Infertility and Celiac Disease: Is There a Link?
The connection between infertility and celiac disease – essentially an allergy to gluten which is a component of wheat and other grains – is becoming more clear, according to a meta-analysis of several recent studies. With May being Celiac Awareness Month, it’s a good time to look at the connection between the two.
The meta-analysis found that women who had trouble conceiving were three and a half to six times more likely to have celiac disease than women who didn’t have trouble conceiving. That is significant, according to the author of one of the studies, especially when it comes to taking action to increase the chances of becoming pregnant.
“There isn’t strong evidence to say that celiac disease causes infertility,” says Dr. Govind Makharia, a professor at All India Institute of Medical Sciences in New Delhi, in a Reuters article, “but there are many anecdotal experiences where women with infertility have conceived after being diagnosed with celiac disease and put on a gluten-free diet.”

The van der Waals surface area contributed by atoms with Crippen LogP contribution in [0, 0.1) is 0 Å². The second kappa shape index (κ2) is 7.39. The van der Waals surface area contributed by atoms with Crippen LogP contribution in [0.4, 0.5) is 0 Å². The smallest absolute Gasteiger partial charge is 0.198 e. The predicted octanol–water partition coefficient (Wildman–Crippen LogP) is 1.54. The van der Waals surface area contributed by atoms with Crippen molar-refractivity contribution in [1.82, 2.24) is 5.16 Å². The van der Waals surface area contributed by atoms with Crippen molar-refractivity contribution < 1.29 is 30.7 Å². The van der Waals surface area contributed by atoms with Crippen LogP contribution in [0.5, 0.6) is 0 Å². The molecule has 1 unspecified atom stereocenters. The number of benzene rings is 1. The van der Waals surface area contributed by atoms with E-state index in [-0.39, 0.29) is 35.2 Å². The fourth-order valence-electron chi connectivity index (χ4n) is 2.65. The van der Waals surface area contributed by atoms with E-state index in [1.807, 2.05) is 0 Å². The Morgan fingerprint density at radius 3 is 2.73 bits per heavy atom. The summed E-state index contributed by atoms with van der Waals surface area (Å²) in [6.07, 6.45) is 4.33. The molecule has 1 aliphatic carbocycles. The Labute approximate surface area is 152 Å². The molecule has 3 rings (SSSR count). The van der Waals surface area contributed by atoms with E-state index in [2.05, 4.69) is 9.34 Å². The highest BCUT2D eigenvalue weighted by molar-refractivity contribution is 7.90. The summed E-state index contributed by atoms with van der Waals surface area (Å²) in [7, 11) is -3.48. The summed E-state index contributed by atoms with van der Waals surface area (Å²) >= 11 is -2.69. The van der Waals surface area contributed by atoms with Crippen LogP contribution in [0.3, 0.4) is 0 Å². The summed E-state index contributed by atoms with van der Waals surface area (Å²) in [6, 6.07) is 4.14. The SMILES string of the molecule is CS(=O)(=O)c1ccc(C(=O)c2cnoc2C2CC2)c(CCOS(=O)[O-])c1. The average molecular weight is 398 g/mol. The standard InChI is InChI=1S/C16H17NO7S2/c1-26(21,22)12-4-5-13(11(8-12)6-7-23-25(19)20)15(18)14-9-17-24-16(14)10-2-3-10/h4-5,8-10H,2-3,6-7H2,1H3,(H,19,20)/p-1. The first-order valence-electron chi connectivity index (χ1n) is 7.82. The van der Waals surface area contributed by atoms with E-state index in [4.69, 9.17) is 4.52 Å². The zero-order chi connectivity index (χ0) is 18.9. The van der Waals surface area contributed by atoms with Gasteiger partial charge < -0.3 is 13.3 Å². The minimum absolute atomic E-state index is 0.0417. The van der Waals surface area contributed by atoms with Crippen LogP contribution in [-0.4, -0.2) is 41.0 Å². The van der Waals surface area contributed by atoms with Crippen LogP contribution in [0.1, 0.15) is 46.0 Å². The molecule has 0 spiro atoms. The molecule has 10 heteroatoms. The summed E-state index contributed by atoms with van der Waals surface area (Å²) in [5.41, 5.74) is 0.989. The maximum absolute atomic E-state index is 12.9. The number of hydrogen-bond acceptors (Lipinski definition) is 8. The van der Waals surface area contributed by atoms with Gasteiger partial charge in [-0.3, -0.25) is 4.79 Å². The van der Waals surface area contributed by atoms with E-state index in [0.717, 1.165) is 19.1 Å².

Infertility is defined as an inability to conceive after at least one year of trying. There are many reasons why a couple might have trouble with infertility: In about a third of these couples, the conception challenges involve the woman, another third involve the man and the remaining third involve both people or it is a mystery. While the medical community offers insightful testing and drug-based therapies to help increase the chances of conception, integrative medicine also shows promising results with therapies such as acupuncture and herbal treatments.
But with these studies pointing toward a link between infertility and celiac, help for couples who are trying to start a family could be as close as their kitchen. Here are some links to helpful recipes, resources and support: